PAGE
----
I know! and I'm agreeing with him. ;) And it's funny, because just as many Beatles played on It Don't Come Easy as on Back in the U.S.S.R... but Back in the U.S.S.R. sounds more like a solo track in general. Fleshing out It Don't Come Easy with Badfinger on harmonies, and Klaus Voorman on bass (the 5th solo Beatle, in a lot of ways considering how many of the first batch of their solo albums he played on) helps. But also the arrangement helps hugely - It Don't Come Easy wouldn't have sounded out of place on Abbey Road... Back in the U.S.S.R. only screams 'Beatles' because of Paul's voice and the retrospect fact that we all know it's on the White Album... but the different drummer does stand out at least as much as if Jimmy Nichol had been a Beatle on record.
     
  11. Jeff H.

    Jeff H. Forum Resident

    Location:
    Northern, OR
    I love Ringo's hi-hat sound especially on the early Beatles records. He could make that thing sizzle like a pan of bacon frying!:D
     
  12. Maidenpriest

    Maidenpriest Setting the controls for the heart of the sun :)

    Location:
    Europe
    Correct!:righton:
     
  13. Maidenpriest

    Maidenpriest Setting the controls for the heart of the sun :)

    Location:
    Europe
    :righton: and 'It Dont Come Easy' is not even a Lennon/McCartney song! this proves that take anyone of them away from the Beatles and it isn't The Beatles ie they all played their part!
     
  14. Drifter

    Drifter AD survivor

    Location:
    Vancouver, BC, CA
    A lot of that sound was because of the compressor/limiter they ran it through.
     
  15. Mal

    Mal Phorum Physicist

    :righton:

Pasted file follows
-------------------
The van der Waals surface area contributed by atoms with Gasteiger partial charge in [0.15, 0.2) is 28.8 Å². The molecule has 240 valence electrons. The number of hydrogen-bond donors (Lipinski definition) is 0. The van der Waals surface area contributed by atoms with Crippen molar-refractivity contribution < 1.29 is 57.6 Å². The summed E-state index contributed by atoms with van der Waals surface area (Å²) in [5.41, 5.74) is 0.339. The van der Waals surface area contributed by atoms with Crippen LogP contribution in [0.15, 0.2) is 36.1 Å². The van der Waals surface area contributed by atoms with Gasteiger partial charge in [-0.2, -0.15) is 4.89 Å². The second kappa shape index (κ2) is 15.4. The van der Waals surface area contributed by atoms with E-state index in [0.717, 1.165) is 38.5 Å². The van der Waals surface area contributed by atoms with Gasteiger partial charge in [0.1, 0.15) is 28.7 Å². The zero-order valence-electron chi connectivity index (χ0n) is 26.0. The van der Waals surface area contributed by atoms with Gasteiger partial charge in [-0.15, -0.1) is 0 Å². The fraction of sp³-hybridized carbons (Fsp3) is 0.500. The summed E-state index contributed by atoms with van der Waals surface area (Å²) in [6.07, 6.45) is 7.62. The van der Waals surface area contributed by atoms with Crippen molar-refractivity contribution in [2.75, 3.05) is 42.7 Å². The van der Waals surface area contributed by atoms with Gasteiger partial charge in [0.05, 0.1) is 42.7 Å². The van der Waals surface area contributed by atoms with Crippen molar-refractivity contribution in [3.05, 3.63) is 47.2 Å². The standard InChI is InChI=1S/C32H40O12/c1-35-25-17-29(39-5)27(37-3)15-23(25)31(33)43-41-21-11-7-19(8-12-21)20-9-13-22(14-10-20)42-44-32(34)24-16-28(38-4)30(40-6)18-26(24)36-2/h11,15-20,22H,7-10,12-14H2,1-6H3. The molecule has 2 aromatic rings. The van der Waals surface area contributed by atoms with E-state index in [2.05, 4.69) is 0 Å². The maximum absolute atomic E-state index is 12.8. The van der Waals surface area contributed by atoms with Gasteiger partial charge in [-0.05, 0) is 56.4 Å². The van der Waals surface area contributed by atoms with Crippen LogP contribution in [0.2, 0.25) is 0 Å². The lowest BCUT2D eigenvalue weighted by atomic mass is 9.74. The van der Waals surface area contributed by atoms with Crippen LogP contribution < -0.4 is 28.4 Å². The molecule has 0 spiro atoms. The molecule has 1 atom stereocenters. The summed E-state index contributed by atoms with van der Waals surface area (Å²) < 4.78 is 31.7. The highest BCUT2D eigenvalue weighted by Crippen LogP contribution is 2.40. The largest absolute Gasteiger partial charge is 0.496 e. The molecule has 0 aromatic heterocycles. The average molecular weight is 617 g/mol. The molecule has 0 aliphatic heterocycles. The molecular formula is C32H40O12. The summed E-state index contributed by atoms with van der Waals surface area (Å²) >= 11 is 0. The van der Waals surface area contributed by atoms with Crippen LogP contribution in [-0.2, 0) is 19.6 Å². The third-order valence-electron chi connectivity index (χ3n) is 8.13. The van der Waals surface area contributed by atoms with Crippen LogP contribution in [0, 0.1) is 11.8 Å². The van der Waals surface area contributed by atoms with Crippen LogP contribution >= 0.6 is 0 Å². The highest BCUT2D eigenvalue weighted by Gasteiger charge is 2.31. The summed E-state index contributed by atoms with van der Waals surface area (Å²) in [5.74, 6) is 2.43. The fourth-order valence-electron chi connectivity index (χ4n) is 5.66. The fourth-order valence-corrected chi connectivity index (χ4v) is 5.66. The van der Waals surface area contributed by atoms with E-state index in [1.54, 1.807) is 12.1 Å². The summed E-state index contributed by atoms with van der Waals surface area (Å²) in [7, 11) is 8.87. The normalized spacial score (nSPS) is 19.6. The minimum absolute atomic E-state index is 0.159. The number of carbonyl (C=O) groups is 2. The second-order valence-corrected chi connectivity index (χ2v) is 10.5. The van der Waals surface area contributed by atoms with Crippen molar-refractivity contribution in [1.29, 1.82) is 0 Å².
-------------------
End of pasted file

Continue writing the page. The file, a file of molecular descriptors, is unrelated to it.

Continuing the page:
16. dgsinner

    dgsinner New Member

    Location:
    Far East
    Seems like the article Steve posted on Ringo some time back is appropriate here. It's in the Music Corner Archives with the article title as the thread title.

    Thirteen Reasons To Give Ringo Starr Some Respect
    THIRTEEN REASONS TO GIVE
    RINGO SOME RESPECT
    By John Bryant



    Ringo Starr, the luckiest no-talent on earth. All he had to do was smile and bob his head. Oh yes, and keep a beat for three of the most talented musicians/songwriters of this century. What other impression could one have when judging the role that Ringo played in the success of the Beatles? Did Ringo really make a difference? Upon listening to the latest release by The Beatles, Anthology 1, you get a chance to listen to Pete Best and two other drummers play on over twenty songs. Was Ringo simply in the right place at the right time? The following items may help in going beyond the image:


    Ringo was the first true rock drummer to be seen on TV. All the Rock & Roll drummers featured with Elvis, Bill Haley, Little Richard, Fats Domino and Jerry Lee Lewis were mostly R&B drummers that were making the transition from a swing drumming style of the 40's and 50's toward the louder and more "rocking" sound that is associated with "I Want To Hold Your Hand". They were dressed in tuxedos and suits and held the drumsticks in the "traditional" manner of military, orchestra, and jazz drummers. Ringo showed the world that power was needed to put the emphasis on the "rock" in Rock & Roll music, so he gripped both sticks like hammers and proceeded to build a foundation for rock music.


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    Ringo changed the way drummers hold their sticks by making popular the "matched" grip of holding drumsticks. Nearly all drummers in the Western World prior to Ringo held their sticks in what is termed the "traditional" grip, with the left hand stick held like a chopstick. This grip was originally developed by military drummers to accommodate the angle of the drum when strapped over the shoulder. Ringo's grip changes the odd left hand to match the right hand, so that both sticks are held like a flyswatter. Rock drummers along with marching band and orchestral percussionists now mostly play with a "matched" grip, and drum companies have developed straps and accessories to accommodate them.


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    Ringo started a trend of placing drummers on high risers so that they would be as visible as the other musicians. When Ringo appeared on the Ed Sullivan Show in 1964, he immediately caught the attention of thousands of "drummers to be" by towering over the other three Beatles. Elvis's drummer was looking at a collection of backs.